Towards belt-tightening



PRIME Minister Shehbaz Sharif has represented feelings and aspirations of people of Pakistan by initiating belt-tightening measures in a bid to help overcome the ongoing financial and economic crunch. After chairing a cabinet meeting that approved the steps, the PM unveiled the plan to save Rs 200 billion at a news conference, which was also attended by representatives of the coalition partners to convey an impression that all were on board on this vital issue.

The Prime Minister and his cabinet colleagues have done well by opting to lead by example as they have voluntarily decided not to receive salaries from the Government and going a step further agreed to pay power, gas, telephone and water bills from their own pockets. The cabinet might have its own reasons to decide to take back luxury vehicles from cabinet members, which is appreciable, but the decision to auction them is not wise. Similar moves by Junejo and Imran governments did not contribute anything worthwhile to the national kitty and instead national assets were disposed of at throw away prices and later new vehicles at much higher cost were procured. We, therefore, oppose the decision to auction official vehicles and instead they continue to remain in the cabinet pool for use during visits of foreign dignitaries. However, the decision not to buy any luxury car till June 2024 is understandable and, in fact, there should be a complete ban on procurement of any vehicle by government ministries, divisions, departments and subordinate offices. There might be some genuine requirements for official vehicles by some offices which should be met by withdrawing the facility of cars to those senior officials who are drawing sumptuous car allowance and also misuse official vehicles. Several other measures have also been introduced to save substantial amounts being currently spent on transport in the public sector but strict vigilance will have to be maintained and violators taken to task to prevent misuse of official transport.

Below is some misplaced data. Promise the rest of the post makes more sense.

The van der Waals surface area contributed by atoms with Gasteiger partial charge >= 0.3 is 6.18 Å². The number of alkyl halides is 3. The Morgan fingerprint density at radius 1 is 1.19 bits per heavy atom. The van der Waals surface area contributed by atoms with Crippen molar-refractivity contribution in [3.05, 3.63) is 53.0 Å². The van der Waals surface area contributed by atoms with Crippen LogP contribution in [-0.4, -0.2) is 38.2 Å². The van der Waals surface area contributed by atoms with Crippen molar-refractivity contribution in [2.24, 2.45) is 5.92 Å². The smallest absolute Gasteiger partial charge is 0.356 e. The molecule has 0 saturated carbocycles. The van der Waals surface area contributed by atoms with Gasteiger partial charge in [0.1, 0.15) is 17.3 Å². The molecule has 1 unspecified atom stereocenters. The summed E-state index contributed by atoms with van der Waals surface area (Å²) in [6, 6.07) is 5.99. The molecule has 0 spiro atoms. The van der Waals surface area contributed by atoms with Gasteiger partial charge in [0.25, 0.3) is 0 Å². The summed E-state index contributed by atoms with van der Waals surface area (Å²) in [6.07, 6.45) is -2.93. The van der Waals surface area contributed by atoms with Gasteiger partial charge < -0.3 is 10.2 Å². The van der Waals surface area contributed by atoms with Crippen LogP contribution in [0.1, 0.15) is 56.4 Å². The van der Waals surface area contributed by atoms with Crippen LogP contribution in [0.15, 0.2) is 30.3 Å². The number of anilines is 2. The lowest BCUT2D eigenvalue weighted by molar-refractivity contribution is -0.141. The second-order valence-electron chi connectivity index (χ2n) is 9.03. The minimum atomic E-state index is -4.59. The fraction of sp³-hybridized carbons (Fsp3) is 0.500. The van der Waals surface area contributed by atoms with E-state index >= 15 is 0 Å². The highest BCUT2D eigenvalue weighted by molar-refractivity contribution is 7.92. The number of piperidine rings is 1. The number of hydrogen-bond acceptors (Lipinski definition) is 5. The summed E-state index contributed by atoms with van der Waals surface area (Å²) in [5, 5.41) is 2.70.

The spirit behind the move to open offices at 7.30 am is praiseworthy but it will not yield anything substantial in the absence of time management in ministries and departments. It has been observed that lethargic officers with questionable motives prefer sitting late in the evening along with most of the staff and consume more facilities than they do anything good to the public service. All heads of departments and subordinate offices should be directed to ensure disposal of all business in hand well within the office hours and discard the tendency of late sitting that involves wastage of electricity, gas, telephone, entertainment and transport facilities. In order to discourage the culture of late-sitting, this habit should be reflected in the performance evaluation reports of the concerned officials. The country is passing through a difficult period and each and every citizen, as pointed out by the Prime Minister, has to contribute his/her share to the austerity campaign. As the business community has not been cooperating in implementation of plans to conserve energy, the decision to cut electricity to markets and malls by 8.30 pm is a step in the right direction. Restrictions on unnecessary travel within the country and abroad would also help save money if implemented across the board and undue exemptions are not given.

Ministries, divisions, departments and subordinate offices already face shortage of funds and the requirement for them to cut their current expenditure by 15% would jeopardize their working as they are already facing issues like delays in disbursement of salaries and pensions. The idea to construct townhouses for ministers and government officers is not bad but everyone knows official guest houses/rest houses are grossly misused. There would be no need to build new facilities for the purpose if use of the existing ones is rationalized. It is also a foregone conclusion that these and other measures announced by the Prime Minister would produce the desired results only if the heads of other state institutions and the provincial governments also agree to contribute their due share to the austerity drive. In this regard, the PM has made an impassioned appeal to the judiciary and the provinces and hopefully a positive action would be forthcoming on a priority basis.